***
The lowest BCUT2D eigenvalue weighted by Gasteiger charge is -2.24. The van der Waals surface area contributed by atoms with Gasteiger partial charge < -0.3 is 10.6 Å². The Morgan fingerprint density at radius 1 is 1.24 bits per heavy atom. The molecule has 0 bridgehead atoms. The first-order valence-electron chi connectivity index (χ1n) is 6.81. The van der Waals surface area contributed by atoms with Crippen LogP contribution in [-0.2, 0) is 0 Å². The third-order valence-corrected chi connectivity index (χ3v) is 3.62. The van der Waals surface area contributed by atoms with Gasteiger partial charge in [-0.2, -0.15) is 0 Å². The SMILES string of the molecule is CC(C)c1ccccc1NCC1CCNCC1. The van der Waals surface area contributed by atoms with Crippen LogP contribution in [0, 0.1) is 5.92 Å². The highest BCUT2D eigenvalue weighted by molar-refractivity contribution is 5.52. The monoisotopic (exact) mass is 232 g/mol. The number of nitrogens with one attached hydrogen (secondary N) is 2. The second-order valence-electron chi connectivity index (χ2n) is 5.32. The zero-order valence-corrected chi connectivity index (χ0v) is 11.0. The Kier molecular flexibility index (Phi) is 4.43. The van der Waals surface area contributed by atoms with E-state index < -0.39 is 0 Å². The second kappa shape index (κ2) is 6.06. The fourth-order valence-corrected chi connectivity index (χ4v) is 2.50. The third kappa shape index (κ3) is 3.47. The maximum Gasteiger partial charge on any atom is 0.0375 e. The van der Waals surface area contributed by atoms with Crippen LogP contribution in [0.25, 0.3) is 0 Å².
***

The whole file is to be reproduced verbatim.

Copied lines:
The lowest BCUT2D eigenvalue weighted by Gasteiger charge is -2.24. The van der Waals surface area contributed by atoms with Gasteiger partial charge < -0.3 is 10.6 Å². The Morgan fingerprint density at radius 1 is 1.24 bits per heavy atom. The molecule has 0 bridgehead atoms. The first-order valence-electron chi connectivity index (χ1n) is 6.81. The van der Waals surface area contributed by atoms with Crippen LogP contribution in [-0.2, 0) is 0 Å². The third-order valence-corrected chi connectivity index (χ3v) is 3.62. The van der Waals surface area contributed by atoms with Gasteiger partial charge in [-0.2, -0.15) is 0 Å². The SMILES string of the molecule is CC(C)c1ccccc1NCC1CCNCC1. The van der Waals surface area contributed by atoms with Crippen LogP contribution in [0, 0.1) is 5.92 Å². The highest BCUT2D eigenvalue weighted by molar-refractivity contribution is 5.52. The monoisotopic (exact) mass is 232 g/mol. The number of nitrogens with one attached hydrogen (secondary N) is 2. The second-order valence-electron chi connectivity index (χ2n) is 5.32. The zero-order valence-corrected chi connectivity index (χ0v) is 11.0. The Kier molecular flexibility index (Phi) is 4.43. The van der Waals surface area contributed by atoms with E-state index < -0.39 is 0 Å². The second kappa shape index (κ2) is 6.06. The fourth-order valence-corrected chi connectivity index (χ4v) is 2.50. The third kappa shape index (κ3) is 3.47. The maximum Gasteiger partial charge on any atom is 0.0375 e. The van der Waals surface area contributed by atoms with Crippen LogP contribution in [0.25, 0.3) is 0 Å².